August 20th, 2020 11:20 AM by Jackie A. Graves
On the expense side, you’ll be asked to provide your monthly housing costs, such as rent or your first mortgage, HOA fees, or mortgage insurance.
In this section, you’ll list assets including savings, checking, and retirement accounts, and any properties you may own. Under liabilities, you’ll include all debts such as car loans, credit cards, other mortgages, and any alimony or child support you’re obligated to pay.
It’s best to be upfront in this section, even about seemingly small debts.
“Borrowers may think a small loan or car payment nearly paid off is not significant to disclose, and then when their credit is pulled it pops up,” Baisden says.
This section contains more information about the mortgage, such as prepaid costs, closing costs, mortgage insurance, and discount points. You’ll likely rely on your loan officer to fill out these details.
Here, you’ll confirm whether your financial history includes outstanding judgments or bankruptcy, foreclosure, or lawsuits. If you or your co-borrower have these issues, discuss them right away with your real estate agent and loan officer so they’ll know how best to guide you.
Like any application, this section is so the borrower can confirm that the information they’ve included is accurate, and acknowledge that the lender and other parties have permission to verify the information (or verify it again, if needed, in the course of doing business with the borrower). Here, you and any co-borrowers will sign and date the application.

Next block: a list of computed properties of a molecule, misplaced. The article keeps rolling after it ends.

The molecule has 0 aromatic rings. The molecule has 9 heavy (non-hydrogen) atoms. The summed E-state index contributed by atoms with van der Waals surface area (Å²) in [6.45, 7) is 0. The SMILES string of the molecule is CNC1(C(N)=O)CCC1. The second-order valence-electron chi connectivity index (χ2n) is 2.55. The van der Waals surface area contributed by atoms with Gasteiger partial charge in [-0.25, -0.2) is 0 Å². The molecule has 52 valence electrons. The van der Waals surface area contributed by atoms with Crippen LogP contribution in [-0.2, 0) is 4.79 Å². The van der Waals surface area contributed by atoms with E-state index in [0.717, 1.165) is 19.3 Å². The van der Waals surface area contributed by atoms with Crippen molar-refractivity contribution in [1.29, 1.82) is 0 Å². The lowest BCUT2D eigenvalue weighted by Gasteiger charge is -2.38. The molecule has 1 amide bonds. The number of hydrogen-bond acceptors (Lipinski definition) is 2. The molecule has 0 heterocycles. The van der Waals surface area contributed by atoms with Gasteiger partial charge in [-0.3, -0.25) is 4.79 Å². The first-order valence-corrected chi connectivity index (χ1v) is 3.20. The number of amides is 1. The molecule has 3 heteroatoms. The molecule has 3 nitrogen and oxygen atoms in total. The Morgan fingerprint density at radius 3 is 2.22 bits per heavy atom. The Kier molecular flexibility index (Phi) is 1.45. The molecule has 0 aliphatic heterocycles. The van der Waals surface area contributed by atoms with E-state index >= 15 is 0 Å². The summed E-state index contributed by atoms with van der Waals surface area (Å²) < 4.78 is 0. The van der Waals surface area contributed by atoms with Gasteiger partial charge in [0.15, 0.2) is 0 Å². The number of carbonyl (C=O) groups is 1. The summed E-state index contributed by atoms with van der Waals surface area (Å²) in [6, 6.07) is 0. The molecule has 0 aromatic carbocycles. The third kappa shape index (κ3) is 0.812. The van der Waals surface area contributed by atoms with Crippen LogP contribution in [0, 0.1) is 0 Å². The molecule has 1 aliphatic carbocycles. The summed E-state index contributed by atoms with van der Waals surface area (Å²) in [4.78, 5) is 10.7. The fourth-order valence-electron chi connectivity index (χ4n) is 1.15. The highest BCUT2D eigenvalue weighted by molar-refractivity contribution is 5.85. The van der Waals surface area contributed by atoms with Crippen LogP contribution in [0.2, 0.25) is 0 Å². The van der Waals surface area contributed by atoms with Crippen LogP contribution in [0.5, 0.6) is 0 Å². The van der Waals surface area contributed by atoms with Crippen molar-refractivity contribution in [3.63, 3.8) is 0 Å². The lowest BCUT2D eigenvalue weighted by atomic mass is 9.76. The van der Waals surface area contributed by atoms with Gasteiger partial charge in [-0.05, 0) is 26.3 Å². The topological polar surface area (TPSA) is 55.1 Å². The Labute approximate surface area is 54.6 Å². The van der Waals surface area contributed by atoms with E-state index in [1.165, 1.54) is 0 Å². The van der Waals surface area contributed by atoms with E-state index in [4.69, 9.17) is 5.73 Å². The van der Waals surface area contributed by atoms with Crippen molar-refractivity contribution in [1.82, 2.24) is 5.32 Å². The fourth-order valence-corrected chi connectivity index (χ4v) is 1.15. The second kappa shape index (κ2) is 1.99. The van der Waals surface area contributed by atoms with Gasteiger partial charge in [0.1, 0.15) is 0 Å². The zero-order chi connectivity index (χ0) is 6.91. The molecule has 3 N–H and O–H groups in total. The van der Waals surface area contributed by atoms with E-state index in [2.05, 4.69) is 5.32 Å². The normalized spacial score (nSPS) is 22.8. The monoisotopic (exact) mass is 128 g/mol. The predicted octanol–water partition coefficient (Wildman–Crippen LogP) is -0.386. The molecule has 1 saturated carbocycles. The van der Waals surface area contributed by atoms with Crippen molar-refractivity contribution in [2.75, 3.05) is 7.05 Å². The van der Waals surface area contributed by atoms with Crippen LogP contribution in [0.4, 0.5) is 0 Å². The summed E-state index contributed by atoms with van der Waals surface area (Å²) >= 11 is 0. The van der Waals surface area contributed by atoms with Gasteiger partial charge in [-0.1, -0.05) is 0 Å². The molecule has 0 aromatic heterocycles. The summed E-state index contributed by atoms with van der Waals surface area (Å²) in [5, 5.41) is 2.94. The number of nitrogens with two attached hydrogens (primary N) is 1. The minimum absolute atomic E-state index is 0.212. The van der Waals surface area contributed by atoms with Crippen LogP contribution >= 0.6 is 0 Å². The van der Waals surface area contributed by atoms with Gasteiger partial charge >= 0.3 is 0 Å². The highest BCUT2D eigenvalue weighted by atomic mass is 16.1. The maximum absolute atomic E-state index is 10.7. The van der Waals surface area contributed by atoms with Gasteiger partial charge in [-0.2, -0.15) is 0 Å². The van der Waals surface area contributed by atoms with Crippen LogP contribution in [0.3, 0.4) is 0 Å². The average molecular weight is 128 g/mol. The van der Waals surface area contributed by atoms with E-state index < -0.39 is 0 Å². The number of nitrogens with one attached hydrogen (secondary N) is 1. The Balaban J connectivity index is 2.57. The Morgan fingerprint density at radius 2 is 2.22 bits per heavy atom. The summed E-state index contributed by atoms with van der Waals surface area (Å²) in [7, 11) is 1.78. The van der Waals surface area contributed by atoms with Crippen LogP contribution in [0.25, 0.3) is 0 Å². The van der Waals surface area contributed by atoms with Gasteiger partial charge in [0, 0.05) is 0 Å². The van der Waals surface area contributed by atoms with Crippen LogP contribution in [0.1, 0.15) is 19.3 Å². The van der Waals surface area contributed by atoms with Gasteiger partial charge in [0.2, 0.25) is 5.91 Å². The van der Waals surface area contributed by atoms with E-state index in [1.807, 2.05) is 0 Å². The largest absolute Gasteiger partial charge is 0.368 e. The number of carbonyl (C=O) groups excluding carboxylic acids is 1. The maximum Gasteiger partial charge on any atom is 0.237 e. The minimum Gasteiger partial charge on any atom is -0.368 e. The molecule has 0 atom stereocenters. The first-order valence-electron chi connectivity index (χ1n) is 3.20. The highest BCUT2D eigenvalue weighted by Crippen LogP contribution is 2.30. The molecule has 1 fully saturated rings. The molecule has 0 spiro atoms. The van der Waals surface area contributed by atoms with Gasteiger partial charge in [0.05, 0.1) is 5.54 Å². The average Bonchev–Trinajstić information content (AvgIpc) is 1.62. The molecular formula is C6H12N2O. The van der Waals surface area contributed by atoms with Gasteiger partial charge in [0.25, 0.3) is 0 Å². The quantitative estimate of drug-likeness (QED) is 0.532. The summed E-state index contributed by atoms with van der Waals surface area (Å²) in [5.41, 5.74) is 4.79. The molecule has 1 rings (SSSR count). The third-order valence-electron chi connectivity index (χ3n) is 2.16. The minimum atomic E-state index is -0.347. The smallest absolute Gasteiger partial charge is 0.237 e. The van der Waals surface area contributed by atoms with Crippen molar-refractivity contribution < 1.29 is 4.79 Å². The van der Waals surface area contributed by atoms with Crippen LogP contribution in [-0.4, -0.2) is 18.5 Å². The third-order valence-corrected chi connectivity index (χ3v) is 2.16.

In the final section, you’ll be asked if you’d like to share the information on the application with the government so that they can ensure the lender is compliant with federal laws pertaining to discrimination. If you do want to share this information, you and any co-borrowers can indicate your ethnicity, race and sex in this section. If you don’t, you’ll simply check off “I do not wish to furnish this information.”
Your lender will ask you numerous questions in the application, so you’ll need to know things like contact information, specific dates, numbers and more. Here are the main documents and information you’ll need to answer them:
If you’re self-employed, own a business or get paid through commissions, you’ll likely also need to provide additional information, as well, such as:
Note that your lender may request more documents during the underwriting process. This is common and expected — sometimes, a lender just needs more information so that they can clearly understand your risk level and determine your ability to repay.
Overall, preparation is key when applying for a mortgage. In addition to having all of your paperwork in order, there are a few things you can do to help ensure a successful application:
“If you’re preapproved for a $500,000 mortgage for a home that you’re purchasing for $600,000, you’re close to the maximum affordability,” explains Melony Swasey, a real estate agent with Unlimited Sotheby’s International Realty in Jamaica Plain, Massachusetts. “Then suddenly you buy a car with a car note — that could affect whether you get approved.”
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